In the way that Beethoven himself bridged the classical and romantic periods, the film wants to be a mixture of CITIZEN KANE and AMADEUS, retelling a monumental life through melancholic flashbacks and the mystery of an empty signifier. The idea is a worthwhile one, if much too conventional for its utterly original and avant-garde subject matter—something the movie sorely misunderstands, giving little weight to the specificity of the composer’s genius, tone-deafly treating him merely like a lightening rod for romantic passion—but the execution here is as flat as a second-rate soprano, lacking in the verve or audacity of its models, substituting pathos for authentic artistry. Anton Schindler (played by Jeroen Krabbé), the film’s framing narrator, is too blank to serve as a Salieri, and Beethoven’s string of mistresses too sycophantic to provide the complexity of Kane’s memorializers—the result, ironically enough, is rather monotone and cold.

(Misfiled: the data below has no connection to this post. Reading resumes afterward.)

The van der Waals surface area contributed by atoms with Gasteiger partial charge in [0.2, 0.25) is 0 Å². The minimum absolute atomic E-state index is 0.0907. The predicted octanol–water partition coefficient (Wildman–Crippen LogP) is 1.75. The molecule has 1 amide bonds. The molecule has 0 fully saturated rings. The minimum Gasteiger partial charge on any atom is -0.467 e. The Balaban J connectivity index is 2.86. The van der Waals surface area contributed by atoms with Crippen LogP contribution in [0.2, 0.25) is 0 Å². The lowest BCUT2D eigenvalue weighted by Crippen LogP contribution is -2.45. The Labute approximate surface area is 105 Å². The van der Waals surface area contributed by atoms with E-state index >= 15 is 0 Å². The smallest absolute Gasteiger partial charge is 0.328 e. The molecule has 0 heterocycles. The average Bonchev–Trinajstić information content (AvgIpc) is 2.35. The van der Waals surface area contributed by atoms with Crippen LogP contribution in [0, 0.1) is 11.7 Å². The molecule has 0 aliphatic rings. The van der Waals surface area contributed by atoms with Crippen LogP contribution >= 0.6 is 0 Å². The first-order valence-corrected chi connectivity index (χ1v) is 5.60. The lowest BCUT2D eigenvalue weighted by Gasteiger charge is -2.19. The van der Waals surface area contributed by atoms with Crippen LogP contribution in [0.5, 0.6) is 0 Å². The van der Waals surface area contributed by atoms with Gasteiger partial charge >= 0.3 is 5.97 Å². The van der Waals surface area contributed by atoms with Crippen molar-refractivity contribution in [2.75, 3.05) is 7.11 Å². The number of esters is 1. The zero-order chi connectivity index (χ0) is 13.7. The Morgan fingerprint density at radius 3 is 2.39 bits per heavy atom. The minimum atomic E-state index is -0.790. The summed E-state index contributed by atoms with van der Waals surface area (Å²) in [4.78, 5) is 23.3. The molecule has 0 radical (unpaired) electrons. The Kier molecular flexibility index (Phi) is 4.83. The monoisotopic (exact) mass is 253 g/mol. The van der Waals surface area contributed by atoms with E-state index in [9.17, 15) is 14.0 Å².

Note: Listen, I watch more than my fair share of movies. They are as often incredible examples of ideology and political economy as they are works of world-expanding art. At best, they are thought-provoking, and at worst, they are mediocre entertainment (especially when they fall into that uncanny valley of “so awful it’s fun”). Since I generally write up a few quick thoughts for each movie I watch, and in the interest of making public more of my thinking and writing processes, I figured that I might as well post the occasional review to this blog as well as to my Letterboxd/Rotten Tomatoes accounts.